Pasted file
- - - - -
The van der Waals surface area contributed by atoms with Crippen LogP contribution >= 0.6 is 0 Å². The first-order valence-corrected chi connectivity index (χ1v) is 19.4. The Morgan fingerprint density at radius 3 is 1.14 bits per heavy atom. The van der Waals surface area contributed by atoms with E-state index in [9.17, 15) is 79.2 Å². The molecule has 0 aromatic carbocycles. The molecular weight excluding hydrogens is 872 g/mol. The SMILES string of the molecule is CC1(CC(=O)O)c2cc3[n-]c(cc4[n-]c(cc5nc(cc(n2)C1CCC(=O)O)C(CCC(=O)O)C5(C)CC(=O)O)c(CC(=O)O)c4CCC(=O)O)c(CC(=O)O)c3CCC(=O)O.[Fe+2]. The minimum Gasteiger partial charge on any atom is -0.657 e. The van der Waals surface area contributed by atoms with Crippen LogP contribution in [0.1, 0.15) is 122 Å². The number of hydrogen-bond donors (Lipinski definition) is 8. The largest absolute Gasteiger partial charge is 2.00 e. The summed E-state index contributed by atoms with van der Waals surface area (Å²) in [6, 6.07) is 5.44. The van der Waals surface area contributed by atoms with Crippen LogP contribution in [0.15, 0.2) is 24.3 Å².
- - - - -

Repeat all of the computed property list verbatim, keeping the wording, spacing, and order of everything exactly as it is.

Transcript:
The van der Waals surface area contributed by atoms with Crippen LogP contribution >= 0.6 is 0 Å². The first-order valence-corrected chi connectivity index (χ1v) is 19.4. The Morgan fingerprint density at radius 3 is 1.14 bits per heavy atom. The van der Waals surface area contributed by atoms with E-state index in [9.17, 15) is 79.2 Å². The molecule has 0 aromatic carbocycles. The molecular weight excluding hydrogens is 872 g/mol. The SMILES string of the molecule is CC1(CC(=O)O)c2cc3[n-]c(cc4[n-]c(cc5nc(cc(n2)C1CCC(=O)O)C(CCC(=O)O)C5(C)CC(=O)O)c(CC(=O)O)c4CCC(=O)O)c(CC(=O)O)c3CCC(=O)O.[Fe+2]. The minimum Gasteiger partial charge on any atom is -0.657 e. The van der Waals surface area contributed by atoms with Crippen LogP contribution in [0.1, 0.15) is 122 Å². The number of hydrogen-bond donors (Lipinski definition) is 8. The largest absolute Gasteiger partial charge is 2.00 e. The summed E-state index contributed by atoms with van der Waals surface area (Å²) in [6, 6.07) is 5.44. The van der Waals surface area contributed by atoms with Crippen LogP contribution in [0.15, 0.2) is 24.3 Å².